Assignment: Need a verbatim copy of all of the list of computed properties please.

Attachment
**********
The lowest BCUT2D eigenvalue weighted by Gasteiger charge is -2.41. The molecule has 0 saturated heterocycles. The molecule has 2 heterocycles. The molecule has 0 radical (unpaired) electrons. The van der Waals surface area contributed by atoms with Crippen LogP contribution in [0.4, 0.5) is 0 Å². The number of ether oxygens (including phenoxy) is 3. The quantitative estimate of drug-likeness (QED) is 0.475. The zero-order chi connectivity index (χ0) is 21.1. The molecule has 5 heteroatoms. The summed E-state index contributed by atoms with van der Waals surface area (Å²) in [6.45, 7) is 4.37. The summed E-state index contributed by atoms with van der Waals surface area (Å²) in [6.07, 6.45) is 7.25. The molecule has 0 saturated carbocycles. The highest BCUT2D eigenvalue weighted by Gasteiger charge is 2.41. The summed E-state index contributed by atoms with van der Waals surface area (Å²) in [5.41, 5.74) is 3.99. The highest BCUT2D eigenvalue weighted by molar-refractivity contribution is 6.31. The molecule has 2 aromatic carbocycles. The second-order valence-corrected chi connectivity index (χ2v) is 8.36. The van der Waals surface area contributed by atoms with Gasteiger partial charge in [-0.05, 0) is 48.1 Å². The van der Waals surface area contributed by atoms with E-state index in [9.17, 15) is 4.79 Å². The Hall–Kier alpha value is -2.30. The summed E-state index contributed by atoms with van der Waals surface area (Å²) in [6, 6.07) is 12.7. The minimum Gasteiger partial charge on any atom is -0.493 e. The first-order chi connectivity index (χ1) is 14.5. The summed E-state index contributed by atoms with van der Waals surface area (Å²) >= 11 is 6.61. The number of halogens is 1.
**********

The lowest BCUT2D eigenvalue weighted by Gasteiger charge is -2.41. The molecule has 0 saturated heterocycles. The molecule has 2 heterocycles. The molecule has 0 radical (unpaired) electrons. The van der Waals surface area contributed by atoms with Crippen LogP contribution in [0.4, 0.5) is 0 Å². The number of ether oxygens (including phenoxy) is 3. The quantitative estimate of drug-likeness (QED) is 0.475. The zero-order chi connectivity index (χ0) is 21.1. The molecule has 5 heteroatoms. The summed E-state index contributed by atoms with van der Waals surface area (Å²) in [6.45, 7) is 4.37. The summed E-state index contributed by atoms with van der Waals surface area (Å²) in [6.07, 6.45) is 7.25. The molecule has 0 saturated carbocycles. The highest BCUT2D eigenvalue weighted by Gasteiger charge is 2.41. The summed E-state index contributed by atoms with van der Waals surface area (Å²) in [5.41, 5.74) is 3.99. The highest BCUT2D eigenvalue weighted by molar-refractivity contribution is 6.31. The molecule has 2 aromatic carbocycles. The second-order valence-corrected chi connectivity index (χ2v) is 8.36. The van der Waals surface area contributed by atoms with Gasteiger partial charge in [-0.05, 0) is 48.1 Å². The van der Waals surface area contributed by atoms with E-state index in [9.17, 15) is 4.79 Å². The Hall–Kier alpha value is -2.30. The summed E-state index contributed by atoms with van der Waals surface area (Å²) in [6, 6.07) is 12.7. The minimum Gasteiger partial charge on any atom is -0.493 e. The first-order chi connectivity index (χ1) is 14.5. The summed E-state index contributed by atoms with van der Waals surface area (Å²) >= 11 is 6.61. The number of halogens is 1.